PITTSBURGH — Jeff Samardzija was in the news near the end of camp when Theo Epstein told a reporter the right-hander dumped his girlfriend last year to prove he was committed to becoming a starter.
If Samardzija continues to dominate the way he did Monday during the Cubs' 3-1 opening-day victory over the Pirates, his decision to become a bachelor could pay long-term dividends for both the pitcher and the franchise.
In his first opening-day start, Samardzija fired eight shutout innings against Pirates, allowing two hits while striking out seven in his best outing to date. The only other Cubs pitcher since 1914 to allow two or fewer hits over eight or more innings of an opener was Lon Warneke, who tossed a complete game, one-hit shutout on April 17, 1934.
On a day that started out with a light snowfall and evolved into a sunny, 41-degree afternoon, Samardzija outpitched A.J. Burnett and watched the bullpen survive a shaky ninth inning.
"I remember being in high school pitching in the snow against Michigan City (Ind.)," Samardzija said. "It wasn't that bad. That snow cleared up and the sun came out. What a beautiful day to play baseball."
Samardzija retired 14 straight batters from the second into the sixth inning, using a four-seam fastball and splitter to keep the Pirates at bay. Except for a second-inning single and a sixth-inning double, no balls were hit to the outfield off Samardzija.
Anthony Rizzo gave the Cubs a quick lead in the first with a 438-foot, two-run homer on the first pitch he saw from Burnett. Rizzo had homered for Italy in a March 5 exhibition game against the A's in early March but didn't hit any in the Cactus League.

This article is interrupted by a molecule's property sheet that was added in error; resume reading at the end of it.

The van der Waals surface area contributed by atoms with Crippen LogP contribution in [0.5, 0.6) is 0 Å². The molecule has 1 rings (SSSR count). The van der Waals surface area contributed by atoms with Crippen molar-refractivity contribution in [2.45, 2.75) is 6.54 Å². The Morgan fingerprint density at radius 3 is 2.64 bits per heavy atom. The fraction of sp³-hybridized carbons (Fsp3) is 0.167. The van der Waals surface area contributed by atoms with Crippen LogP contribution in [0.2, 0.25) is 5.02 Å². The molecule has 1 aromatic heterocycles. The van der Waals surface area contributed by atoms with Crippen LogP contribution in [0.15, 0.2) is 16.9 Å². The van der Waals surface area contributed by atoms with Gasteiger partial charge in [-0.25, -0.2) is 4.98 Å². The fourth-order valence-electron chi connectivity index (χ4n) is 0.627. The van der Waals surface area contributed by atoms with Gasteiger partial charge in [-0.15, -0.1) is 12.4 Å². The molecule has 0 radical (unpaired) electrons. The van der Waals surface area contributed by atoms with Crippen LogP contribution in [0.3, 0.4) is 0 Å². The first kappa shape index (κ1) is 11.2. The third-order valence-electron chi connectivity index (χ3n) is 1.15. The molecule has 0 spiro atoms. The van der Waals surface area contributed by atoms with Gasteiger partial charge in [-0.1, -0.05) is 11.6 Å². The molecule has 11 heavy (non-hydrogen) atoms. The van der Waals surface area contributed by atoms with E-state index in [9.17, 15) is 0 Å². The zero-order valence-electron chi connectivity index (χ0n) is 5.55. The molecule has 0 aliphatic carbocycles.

"Guys have been saying stuff, calling me 'Campy,'" Rizzo said, referring to diminutive ex-Cub Tony Campana, whose only major league home run was an inside-the-park job. "You get guys chirping at you. It's nice getting it out of the way."
Welington Castillo's RBI double in the sixth added an insurance run, and Samardzija left after 110 pitches. He was still throwing 96 mph in the eighth inning.
Manager Dale Sveum said it was the best game Samardzija has pitched.
"I'd say pitch is the key word there," Samardzija said. "I really thought it was one of the best pitched games I've thrown. I didn't have the best stuff that I've had, but I worked both sides of the plate, up and down, and really attacked their hitters."
Naturally, the Cubs couldn't end the opener without some drama. Closer Carlos Marmol, doing his Mitch "Wild Thing" Williams impersonation, was removed after only four batters in the ninth — a strikeout, a hit-by-pitch, an RBI single and a walk.
Sveum turned to matchups for the final two outs with lefty James Russell retiring Neil Walker and right-hander Kyuji Fujikawa inducing Russell Martin to fly out for his first save.
"Yeah, he's still the closer," Sveum said of Marmol. "I'm not making any changes or anything like that. He just didn't have it today."
Marmol said he felt "great" and was surprised but unperturbed by the move.
"I have all my confidence," he said. "One bad day. It happened the first day, but that's all right."
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